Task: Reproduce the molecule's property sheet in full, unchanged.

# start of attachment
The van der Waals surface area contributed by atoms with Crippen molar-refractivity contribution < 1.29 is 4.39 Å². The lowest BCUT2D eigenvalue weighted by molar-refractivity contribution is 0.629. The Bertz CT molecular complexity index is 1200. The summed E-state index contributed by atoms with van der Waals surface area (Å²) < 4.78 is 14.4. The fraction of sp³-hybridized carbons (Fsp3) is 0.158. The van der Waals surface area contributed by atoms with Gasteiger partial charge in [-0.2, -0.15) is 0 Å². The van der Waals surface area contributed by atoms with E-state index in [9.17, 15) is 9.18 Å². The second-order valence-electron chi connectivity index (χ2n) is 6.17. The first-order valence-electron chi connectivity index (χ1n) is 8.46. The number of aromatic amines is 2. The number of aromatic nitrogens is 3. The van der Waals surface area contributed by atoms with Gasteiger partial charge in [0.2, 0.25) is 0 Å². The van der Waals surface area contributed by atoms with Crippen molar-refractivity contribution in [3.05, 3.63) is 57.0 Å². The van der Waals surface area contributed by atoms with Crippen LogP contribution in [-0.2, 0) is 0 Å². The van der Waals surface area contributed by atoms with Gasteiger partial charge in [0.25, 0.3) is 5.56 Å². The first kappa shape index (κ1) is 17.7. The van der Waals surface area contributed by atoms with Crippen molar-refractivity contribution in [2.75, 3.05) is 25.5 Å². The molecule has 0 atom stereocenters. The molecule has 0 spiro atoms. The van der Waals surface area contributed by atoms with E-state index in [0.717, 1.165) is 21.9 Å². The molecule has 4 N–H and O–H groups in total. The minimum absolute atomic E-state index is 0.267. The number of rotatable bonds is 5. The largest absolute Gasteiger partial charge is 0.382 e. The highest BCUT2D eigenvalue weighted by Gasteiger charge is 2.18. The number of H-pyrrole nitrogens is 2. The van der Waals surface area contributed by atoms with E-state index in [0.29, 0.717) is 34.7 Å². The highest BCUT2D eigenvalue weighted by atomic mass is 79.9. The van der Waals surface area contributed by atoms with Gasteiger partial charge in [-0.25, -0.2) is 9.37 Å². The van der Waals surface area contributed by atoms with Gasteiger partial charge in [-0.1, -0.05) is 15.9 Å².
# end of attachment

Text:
The van der Waals surface area contributed by atoms with Crippen molar-refractivity contribution < 1.29 is 4.39 Å². The lowest BCUT2D eigenvalue weighted by molar-refractivity contribution is 0.629. The Bertz CT molecular complexity index is 1200. The summed E-state index contributed by atoms with van der Waals surface area (Å²) < 4.78 is 14.4. The fraction of sp³-hybridized carbons (Fsp3) is 0.158. The van der Waals surface area contributed by atoms with Gasteiger partial charge in [-0.2, -0.15) is 0 Å². The van der Waals surface area contributed by atoms with E-state index in [9.17, 15) is 9.18 Å². The second-order valence-electron chi connectivity index (χ2n) is 6.17. The first-order valence-electron chi connectivity index (χ1n) is 8.46. The number of aromatic amines is 2. The number of aromatic nitrogens is 3. The van der Waals surface area contributed by atoms with Gasteiger partial charge in [0.2, 0.25) is 0 Å². The van der Waals surface area contributed by atoms with Crippen molar-refractivity contribution in [3.05, 3.63) is 57.0 Å². The van der Waals surface area contributed by atoms with Crippen LogP contribution in [-0.2, 0) is 0 Å². The van der Waals surface area contributed by atoms with Gasteiger partial charge in [0.25, 0.3) is 5.56 Å². The first kappa shape index (κ1) is 17.7. The van der Waals surface area contributed by atoms with Crippen molar-refractivity contribution in [2.75, 3.05) is 25.5 Å². The molecule has 0 atom stereocenters. The molecule has 0 spiro atoms. The van der Waals surface area contributed by atoms with E-state index in [0.717, 1.165) is 21.9 Å². The molecule has 4 N–H and O–H groups in total. The minimum absolute atomic E-state index is 0.267. The number of rotatable bonds is 5. The largest absolute Gasteiger partial charge is 0.382 e. The highest BCUT2D eigenvalue weighted by Gasteiger charge is 2.18. The number of H-pyrrole nitrogens is 2. The van der Waals surface area contributed by atoms with E-state index in [0.29, 0.717) is 34.7 Å². The highest BCUT2D eigenvalue weighted by atomic mass is 79.9. The van der Waals surface area contributed by atoms with Gasteiger partial charge in [-0.25, -0.2) is 9.37 Å². The van der Waals surface area contributed by atoms with Gasteiger partial charge in [-0.1, -0.05) is 15.9 Å².